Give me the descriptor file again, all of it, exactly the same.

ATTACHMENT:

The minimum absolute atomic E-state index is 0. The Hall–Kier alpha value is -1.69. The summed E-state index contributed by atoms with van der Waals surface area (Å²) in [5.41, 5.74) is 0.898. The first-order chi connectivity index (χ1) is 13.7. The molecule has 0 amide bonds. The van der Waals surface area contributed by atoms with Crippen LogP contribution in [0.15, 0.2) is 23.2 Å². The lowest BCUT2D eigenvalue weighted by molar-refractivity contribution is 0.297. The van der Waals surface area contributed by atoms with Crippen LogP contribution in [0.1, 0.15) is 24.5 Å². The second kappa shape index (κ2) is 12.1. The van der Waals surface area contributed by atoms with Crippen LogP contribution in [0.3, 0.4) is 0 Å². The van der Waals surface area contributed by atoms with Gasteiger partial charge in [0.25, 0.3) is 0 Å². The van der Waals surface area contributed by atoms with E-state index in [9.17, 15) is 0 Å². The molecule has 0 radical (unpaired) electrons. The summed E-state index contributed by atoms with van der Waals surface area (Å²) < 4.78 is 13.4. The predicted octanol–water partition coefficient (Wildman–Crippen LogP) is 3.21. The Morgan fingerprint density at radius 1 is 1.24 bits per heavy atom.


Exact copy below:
The minimum absolute atomic E-state index is 0. The Hall–Kier alpha value is -1.69. The summed E-state index contributed by atoms with van der Waals surface area (Å²) in [5.41, 5.74) is 0.898. The first-order chi connectivity index (χ1) is 13.7. The molecule has 0 amide bonds. The van der Waals surface area contributed by atoms with Crippen LogP contribution in [0.15, 0.2) is 23.2 Å². The lowest BCUT2D eigenvalue weighted by molar-refractivity contribution is 0.297. The van der Waals surface area contributed by atoms with Crippen LogP contribution in [0.1, 0.15) is 24.5 Å². The second kappa shape index (κ2) is 12.1. The van der Waals surface area contributed by atoms with Crippen LogP contribution in [0.3, 0.4) is 0 Å². The van der Waals surface area contributed by atoms with Gasteiger partial charge in [0.25, 0.3) is 0 Å². The van der Waals surface area contributed by atoms with E-state index in [9.17, 15) is 0 Å². The molecule has 0 radical (unpaired) electrons. The summed E-state index contributed by atoms with van der Waals surface area (Å²) < 4.78 is 13.4. The predicted octanol–water partition coefficient (Wildman–Crippen LogP) is 3.21. The Morgan fingerprint density at radius 1 is 1.24 bits per heavy atom.